Prime Minister Julia Gillard gives new Australian citizen Ian Mears (previously from London) a kiss, at a citizenship ceremony in Canberra. Photo: Alex Ellinghausen
A RECORD number took the citizenship pledge on Saturday, with 17,059 people from 145 countries becoming Australians.
Among them was British-born actor Miriam Margolyes, best known for playing Professor Sprout in the Harry Potter movies, and for her role in caustic British comedy Blackadder.
Ms Margolyes, who first came to Australia in the 1980s and lives in the Southern Highlands, was asked why it had taken her so long to take citizenship.
Prime Minister Julia Gillard welcomes actress Miriam Margolyes, as a new citizen of Australia. Photo: Alex Ellinghausen
''Well, I think you have to be sure, don't you,'' Ms Margolyes deadpanned. ''And now I am.''
To howls of laughter, Ms Margolyes told the crowd at Canberra's Commonwealth Park that she came to Australia because, ''I fell in love with an Australian … woman, by the way, in case anyone didn't know I'm a dyke - and I'm very happy.''
Also becoming a citizen was British-born Ian Mears who, wearing a ''Kiss me, I'm Aussie'' novelty tie, persuaded Prime Minister Julia Gillard to oblige with a good-humoured peck on the cheek.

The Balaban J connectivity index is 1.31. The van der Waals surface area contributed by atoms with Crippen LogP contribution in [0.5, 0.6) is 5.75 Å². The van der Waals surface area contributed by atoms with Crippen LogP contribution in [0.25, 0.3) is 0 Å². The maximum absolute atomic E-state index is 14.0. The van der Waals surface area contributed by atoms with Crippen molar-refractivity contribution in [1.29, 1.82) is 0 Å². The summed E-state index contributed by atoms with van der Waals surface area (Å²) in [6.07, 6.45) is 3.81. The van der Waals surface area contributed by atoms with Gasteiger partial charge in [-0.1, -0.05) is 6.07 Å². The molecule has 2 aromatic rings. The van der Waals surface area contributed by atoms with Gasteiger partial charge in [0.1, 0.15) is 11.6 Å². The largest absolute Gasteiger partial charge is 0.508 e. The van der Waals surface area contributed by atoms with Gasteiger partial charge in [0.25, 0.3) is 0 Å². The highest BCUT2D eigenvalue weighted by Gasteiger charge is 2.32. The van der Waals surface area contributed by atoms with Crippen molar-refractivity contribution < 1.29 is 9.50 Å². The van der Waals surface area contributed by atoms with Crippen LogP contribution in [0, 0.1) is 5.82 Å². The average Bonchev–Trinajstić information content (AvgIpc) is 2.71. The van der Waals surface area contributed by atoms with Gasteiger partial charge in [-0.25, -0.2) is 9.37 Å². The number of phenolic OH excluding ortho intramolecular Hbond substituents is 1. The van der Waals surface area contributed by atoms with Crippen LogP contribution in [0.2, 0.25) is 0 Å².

Australia celebrates at Parliament House
Performer Timomatic, on stage. Photo: Graham Tidy
Mr Mears said he wanted to become an Australian citizen so he could vote and do jury duty: ''Hopefully a good, fun, case.''
Ms Gillard told the gathering that since Ben Chifley hosted the first citizenship day ceremony in 1949, more than 4 million people had sworn their loyalty to Australia.
''And I am proud to be one of those 4 million,'' she said. ''As migrants, we did not just adopt a new country. We helped transform and enrich it. And together, as new Australians and old, we made this experiment work.''
In Adelaide, Opposition Leader Tony Abbott offered a message of empathy to those feeling anxious about change.
Mr Abbott said it should be in accordance with Australia's customs and traditions.
''Sometimes, those of us who have been here for a long time get a little bit anxious about the changes that are taking place in our country,'' Mr Abbott told an Australia Day breakfast and citizenship ceremony.
''It should be change in accordance with the customs and traditions of our people.''
Mr Abbott said he cherished the cultural diversity of Australia.
''Above all else I cherish our unity,'' he added.
''And by looking to become Australian citizens, you are celebrating that which we have in common.''